Two-fifths of men are bald by age 35. Two-thirds are bald by 60.
Next Monday, more than 60 Gophers football players — and one Minnesota volleyball player — will be bald as well.
Gophers athletes will shave their heads next week to help raise money and awareness for pediatric cancer research.
Minnesota wide receiver Connor Cosgrove, who is battling leukemia, engineered the idea and convinced dozens of his teammates to shave.
“We’ve got some pretty boys on this team,” Cosgrove said jokingly. “I went into it thinking that 30 [people] would be great, something like that. And as I’m sitting here with a sign-up sheet, they just kept coming and kept coming.”
Proceeds from the event will go to St. Baldrick’s Foundation, a volunteer-driven charity that raises money for cancer research.
Cosgrove rocks the traditional mop-top, but some of his teammates have more extravagant hairstyles.
Senior quarterback-turned wide-receiver MarQueis Gray is known for his run-first mentality on the field. Off the field, his dreadlocks embellish his 6-foot-4-inch frame.
Gray said he started growing his dreadlocks when he first came to Minnesota, but he hasn’t completely cut his hair since he was in fifth grade.
He said he’s still on the fence about cutting his hair Oct. 29.
“I’ve thought about it so much. I want to support it so much, but I’m still thinking about it,” he said.
Gray is getting married Dec. 12 and said his wedding date and his fiancé are the two things holding him back.
Cosgrove said he’s been in Gray’s ear all week and is still hopeful the senior will concede.
“If he goes, then maybe some more of the guys with dreadlocks will go as well,” Cosgrove said.
Aaron Hill said his hair isn’t the only thing that defines him, but his afro is how people tend to recognize him.
“On campus a lot people say, ‘Oh, that’s the dude with the ’fro, or that’s the Old Spice guy from the commercial,’” the junior linebacker said.
Hill hasn’t decided if he’s going to chop off his afro Oct. 29.
“I’m definitely thinking about it because … I think it would do a lot of good,” he said.
He has less than a week to decide, but his hairstyle has taken years to perfect. Hill said he’s been growing it out since he was in high school.
“It’s a job because you’ve got to wake up and make sure you pick it out right,” he said. “I keep it pretty trimmed … and shaped up so it’s about the same length all the time. That’s why they say I’ve got the perfect ’fro.”
It’s been more than four years since Mike Rallis has had a haircut. His long, flowing locks are his signature look — on and off the field.
The senior linebacker said he wants to use that attention to make an impact.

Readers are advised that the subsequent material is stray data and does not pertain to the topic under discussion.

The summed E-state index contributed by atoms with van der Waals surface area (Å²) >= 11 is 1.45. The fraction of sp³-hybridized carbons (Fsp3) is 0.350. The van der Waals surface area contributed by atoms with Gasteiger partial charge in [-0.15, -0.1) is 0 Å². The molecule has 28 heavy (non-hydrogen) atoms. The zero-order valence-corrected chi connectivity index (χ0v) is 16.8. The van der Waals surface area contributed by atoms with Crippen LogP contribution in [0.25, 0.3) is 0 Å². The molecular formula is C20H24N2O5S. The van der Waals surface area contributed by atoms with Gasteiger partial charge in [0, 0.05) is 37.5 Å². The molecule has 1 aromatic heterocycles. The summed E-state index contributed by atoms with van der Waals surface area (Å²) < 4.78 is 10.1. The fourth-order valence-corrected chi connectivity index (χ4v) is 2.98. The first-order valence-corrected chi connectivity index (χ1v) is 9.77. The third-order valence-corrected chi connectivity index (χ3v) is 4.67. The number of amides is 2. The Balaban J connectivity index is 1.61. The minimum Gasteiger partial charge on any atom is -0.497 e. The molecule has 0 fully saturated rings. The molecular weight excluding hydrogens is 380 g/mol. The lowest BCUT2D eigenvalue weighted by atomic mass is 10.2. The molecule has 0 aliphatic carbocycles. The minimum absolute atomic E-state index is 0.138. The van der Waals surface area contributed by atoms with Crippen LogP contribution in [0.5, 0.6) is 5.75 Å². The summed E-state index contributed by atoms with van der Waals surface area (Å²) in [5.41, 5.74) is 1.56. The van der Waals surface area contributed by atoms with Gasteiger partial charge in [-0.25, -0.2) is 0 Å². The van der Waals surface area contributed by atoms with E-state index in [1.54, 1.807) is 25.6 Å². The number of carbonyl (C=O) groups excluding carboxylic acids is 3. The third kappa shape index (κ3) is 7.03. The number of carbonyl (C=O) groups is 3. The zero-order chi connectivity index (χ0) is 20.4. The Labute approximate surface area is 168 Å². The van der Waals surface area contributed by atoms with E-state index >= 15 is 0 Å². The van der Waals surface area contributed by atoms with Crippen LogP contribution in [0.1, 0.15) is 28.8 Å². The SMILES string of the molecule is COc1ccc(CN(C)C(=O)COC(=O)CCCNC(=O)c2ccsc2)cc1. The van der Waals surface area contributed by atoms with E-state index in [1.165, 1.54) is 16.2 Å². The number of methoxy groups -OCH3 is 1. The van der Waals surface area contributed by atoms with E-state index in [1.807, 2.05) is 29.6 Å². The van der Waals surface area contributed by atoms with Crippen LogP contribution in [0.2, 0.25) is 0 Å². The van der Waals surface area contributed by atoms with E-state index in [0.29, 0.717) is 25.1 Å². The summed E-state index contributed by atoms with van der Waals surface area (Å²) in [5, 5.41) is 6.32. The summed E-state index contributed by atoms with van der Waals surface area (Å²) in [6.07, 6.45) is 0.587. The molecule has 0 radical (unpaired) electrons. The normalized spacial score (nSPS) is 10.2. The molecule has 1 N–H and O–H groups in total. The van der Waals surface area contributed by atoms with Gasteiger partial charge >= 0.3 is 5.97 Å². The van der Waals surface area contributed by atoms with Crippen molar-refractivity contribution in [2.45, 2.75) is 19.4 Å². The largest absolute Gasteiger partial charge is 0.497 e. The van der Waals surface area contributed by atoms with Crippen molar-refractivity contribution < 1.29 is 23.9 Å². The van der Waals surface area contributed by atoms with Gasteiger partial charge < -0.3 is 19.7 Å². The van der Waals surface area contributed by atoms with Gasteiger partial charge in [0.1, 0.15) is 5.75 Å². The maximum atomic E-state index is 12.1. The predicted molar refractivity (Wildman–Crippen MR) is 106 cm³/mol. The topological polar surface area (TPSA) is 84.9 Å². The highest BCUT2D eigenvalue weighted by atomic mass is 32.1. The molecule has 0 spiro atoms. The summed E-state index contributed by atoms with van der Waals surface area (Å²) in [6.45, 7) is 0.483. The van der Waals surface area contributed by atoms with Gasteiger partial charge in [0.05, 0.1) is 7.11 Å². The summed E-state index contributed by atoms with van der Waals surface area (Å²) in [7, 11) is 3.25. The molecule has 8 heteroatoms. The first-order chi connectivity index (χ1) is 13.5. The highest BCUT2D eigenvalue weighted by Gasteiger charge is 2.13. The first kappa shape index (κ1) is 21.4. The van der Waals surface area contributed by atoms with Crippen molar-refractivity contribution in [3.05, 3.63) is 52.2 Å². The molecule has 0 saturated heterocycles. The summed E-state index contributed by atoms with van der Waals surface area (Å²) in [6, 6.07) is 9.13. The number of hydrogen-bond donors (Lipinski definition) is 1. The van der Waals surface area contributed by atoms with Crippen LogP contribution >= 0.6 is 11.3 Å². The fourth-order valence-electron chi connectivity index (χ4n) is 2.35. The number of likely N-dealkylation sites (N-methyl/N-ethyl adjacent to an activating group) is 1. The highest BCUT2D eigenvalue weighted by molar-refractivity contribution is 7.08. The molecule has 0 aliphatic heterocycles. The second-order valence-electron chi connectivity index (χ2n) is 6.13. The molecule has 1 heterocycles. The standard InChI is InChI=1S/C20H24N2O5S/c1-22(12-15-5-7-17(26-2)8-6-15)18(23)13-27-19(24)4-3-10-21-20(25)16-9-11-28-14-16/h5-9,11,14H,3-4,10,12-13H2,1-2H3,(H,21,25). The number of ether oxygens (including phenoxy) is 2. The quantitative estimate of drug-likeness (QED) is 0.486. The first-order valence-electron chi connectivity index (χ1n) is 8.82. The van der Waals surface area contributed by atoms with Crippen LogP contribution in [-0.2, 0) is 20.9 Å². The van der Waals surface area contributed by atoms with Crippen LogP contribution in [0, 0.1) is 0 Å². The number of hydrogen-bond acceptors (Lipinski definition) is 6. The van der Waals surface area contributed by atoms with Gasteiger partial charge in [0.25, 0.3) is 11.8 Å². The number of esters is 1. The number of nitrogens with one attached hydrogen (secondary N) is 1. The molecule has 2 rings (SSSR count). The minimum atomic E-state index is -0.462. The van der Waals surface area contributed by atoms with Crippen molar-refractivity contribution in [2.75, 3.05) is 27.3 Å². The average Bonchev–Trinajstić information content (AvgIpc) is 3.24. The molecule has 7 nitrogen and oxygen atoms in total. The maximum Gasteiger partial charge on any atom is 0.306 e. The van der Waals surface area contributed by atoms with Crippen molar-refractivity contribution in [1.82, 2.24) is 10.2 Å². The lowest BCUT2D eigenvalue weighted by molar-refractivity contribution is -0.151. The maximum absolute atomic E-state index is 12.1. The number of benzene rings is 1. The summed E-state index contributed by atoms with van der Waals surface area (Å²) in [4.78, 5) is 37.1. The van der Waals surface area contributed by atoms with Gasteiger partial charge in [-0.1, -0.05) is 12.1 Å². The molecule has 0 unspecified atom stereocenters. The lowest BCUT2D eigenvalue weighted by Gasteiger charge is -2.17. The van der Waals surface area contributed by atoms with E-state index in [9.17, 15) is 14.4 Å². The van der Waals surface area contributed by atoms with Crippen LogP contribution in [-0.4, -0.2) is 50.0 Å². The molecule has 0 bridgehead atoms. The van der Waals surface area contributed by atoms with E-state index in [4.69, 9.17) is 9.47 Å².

“I’m in a position where my hair has gained some attention … and people recognize me from it,” he said. “It’s gained enough attention where I can do some good with it.”
Rallis deliberated for a while before deciding to shave his head, and he said he is excited because of the cause it represents.
“I’ve done it before where it’s been long, and I’ve shaved it down, but obviously nothing like this,” he said.
Cosgrove spoke highly of Rallis, who has helped head the movement within the team, but he still took some time to take a friendly shot at his teammate.
“I think he’ll be much more of a pretty boy once that disgusting hair is gone,” Cosgrove said with a chuckle.
Rallis said his younger brother, Nick Rallis, will also shave his head, but Nick’s hair is significantly shorter than Mike’s.
“It’s not quite as big of a deal to cut off half a centimeter,” Mike Rallis said with a smile, “but it’s been great to see how many people are willing to do it.”
Baldness won’t be new for long-snapper Jake Filkins — he’s been losing hair since his junior year of high school.
“My junior spring, it started going out slowly,” Filkins said.
Filkins used to have a full head of hair and described himself as “one of those pretty boys in high school.”
“I had the long, flowing hair,” he said. “[My baldness] wasn’t all that noticeable, and then I cut my hair short and you could really start to see the V.”
Filkins said he tried to hide his receding hairline, but during his senior year of high school, he decided to stop fighting it.
“When you start losing hair, you don’t have much options,” he said. “The shorter it is, the harder it is to tell that it’s thinning.”
Filkins grew a full beard in the eighth grade, and the beard coupled with the baldness paved the way for a notable nickname — The Old Man.
Though he doesn’t have much hair to work with, Filkins will shave his head for Cosgrove and the charity.
“They’re not going to cut off much, but I’m going to do my part,” Filkins said.